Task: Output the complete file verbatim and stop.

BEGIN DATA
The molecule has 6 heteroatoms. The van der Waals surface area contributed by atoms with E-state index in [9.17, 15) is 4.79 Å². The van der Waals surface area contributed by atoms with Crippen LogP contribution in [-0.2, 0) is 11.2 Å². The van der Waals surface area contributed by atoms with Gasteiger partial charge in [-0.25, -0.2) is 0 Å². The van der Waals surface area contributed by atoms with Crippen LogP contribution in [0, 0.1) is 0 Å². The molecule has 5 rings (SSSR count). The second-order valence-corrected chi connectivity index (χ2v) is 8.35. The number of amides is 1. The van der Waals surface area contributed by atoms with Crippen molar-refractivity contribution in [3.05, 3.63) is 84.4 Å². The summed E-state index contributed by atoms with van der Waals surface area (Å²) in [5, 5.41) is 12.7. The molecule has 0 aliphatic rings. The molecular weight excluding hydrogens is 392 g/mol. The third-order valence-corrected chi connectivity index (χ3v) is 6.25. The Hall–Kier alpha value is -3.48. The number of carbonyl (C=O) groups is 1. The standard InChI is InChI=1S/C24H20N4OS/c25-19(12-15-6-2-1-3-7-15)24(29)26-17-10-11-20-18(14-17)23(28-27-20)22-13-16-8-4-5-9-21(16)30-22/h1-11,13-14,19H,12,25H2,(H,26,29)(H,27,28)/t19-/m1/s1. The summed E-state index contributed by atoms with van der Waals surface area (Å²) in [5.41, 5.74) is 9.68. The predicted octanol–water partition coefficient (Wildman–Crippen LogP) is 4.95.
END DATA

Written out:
The molecule has 6 heteroatoms. The van der Waals surface area contributed by atoms with E-state index in [9.17, 15) is 4.79 Å². The van der Waals surface area contributed by atoms with Crippen LogP contribution in [-0.2, 0) is 11.2 Å². The van der Waals surface area contributed by atoms with Gasteiger partial charge in [-0.25, -0.2) is 0 Å². The van der Waals surface area contributed by atoms with Crippen LogP contribution in [0, 0.1) is 0 Å². The molecule has 5 rings (SSSR count). The second-order valence-corrected chi connectivity index (χ2v) is 8.35. The number of amides is 1. The van der Waals surface area contributed by atoms with Crippen molar-refractivity contribution in [3.05, 3.63) is 84.4 Å². The summed E-state index contributed by atoms with van der Waals surface area (Å²) in [5, 5.41) is 12.7. The molecule has 0 aliphatic rings. The molecular weight excluding hydrogens is 392 g/mol. The third-order valence-corrected chi connectivity index (χ3v) is 6.25. The Hall–Kier alpha value is -3.48. The number of carbonyl (C=O) groups is 1. The standard InChI is InChI=1S/C24H20N4OS/c25-19(12-15-6-2-1-3-7-15)24(29)26-17-10-11-20-18(14-17)23(28-27-20)22-13-16-8-4-5-9-21(16)30-22/h1-11,13-14,19H,12,25H2,(H,26,29)(H,27,28)/t19-/m1/s1. The summed E-state index contributed by atoms with van der Waals surface area (Å²) in [5.41, 5.74) is 9.68. The predicted octanol–water partition coefficient (Wildman–Crippen LogP) is 4.95.